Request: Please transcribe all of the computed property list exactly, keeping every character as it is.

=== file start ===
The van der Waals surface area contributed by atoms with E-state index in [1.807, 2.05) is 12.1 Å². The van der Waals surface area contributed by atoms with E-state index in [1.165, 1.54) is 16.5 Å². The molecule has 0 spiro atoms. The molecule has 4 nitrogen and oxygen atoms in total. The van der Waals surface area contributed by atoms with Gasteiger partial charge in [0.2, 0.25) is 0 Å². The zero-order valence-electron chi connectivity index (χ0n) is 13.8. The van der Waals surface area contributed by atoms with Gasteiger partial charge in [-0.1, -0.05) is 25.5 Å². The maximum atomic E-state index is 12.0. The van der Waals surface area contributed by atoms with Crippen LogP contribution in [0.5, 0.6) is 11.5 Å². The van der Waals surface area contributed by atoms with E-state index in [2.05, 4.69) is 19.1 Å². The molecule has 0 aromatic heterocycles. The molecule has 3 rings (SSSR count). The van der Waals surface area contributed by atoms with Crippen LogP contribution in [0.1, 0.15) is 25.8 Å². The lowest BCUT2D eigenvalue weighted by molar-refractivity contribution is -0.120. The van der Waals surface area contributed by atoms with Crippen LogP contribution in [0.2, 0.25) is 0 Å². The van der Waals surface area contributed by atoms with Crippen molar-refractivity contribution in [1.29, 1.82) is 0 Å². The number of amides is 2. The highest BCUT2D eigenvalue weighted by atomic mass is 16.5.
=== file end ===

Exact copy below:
The van der Waals surface area contributed by atoms with E-state index in [1.807, 2.05) is 12.1 Å². The van der Waals surface area contributed by atoms with E-state index in [1.165, 1.54) is 16.5 Å². The molecule has 0 spiro atoms. The molecule has 4 nitrogen and oxygen atoms in total. The van der Waals surface area contributed by atoms with Gasteiger partial charge in [0.2, 0.25) is 0 Å². The zero-order valence-electron chi connectivity index (χ0n) is 13.8. The van der Waals surface area contributed by atoms with Gasteiger partial charge in [-0.1, -0.05) is 25.5 Å². The maximum atomic E-state index is 12.0. The van der Waals surface area contributed by atoms with Crippen LogP contribution in [0.5, 0.6) is 11.5 Å². The van der Waals surface area contributed by atoms with E-state index in [2.05, 4.69) is 19.1 Å². The molecule has 0 aromatic heterocycles. The molecule has 3 rings (SSSR count). The van der Waals surface area contributed by atoms with Crippen LogP contribution in [0.1, 0.15) is 25.8 Å². The lowest BCUT2D eigenvalue weighted by molar-refractivity contribution is -0.120. The van der Waals surface area contributed by atoms with Crippen LogP contribution in [0.2, 0.25) is 0 Å². The van der Waals surface area contributed by atoms with Crippen molar-refractivity contribution in [1.29, 1.82) is 0 Å². The number of amides is 2. The highest BCUT2D eigenvalue weighted by atomic mass is 16.5.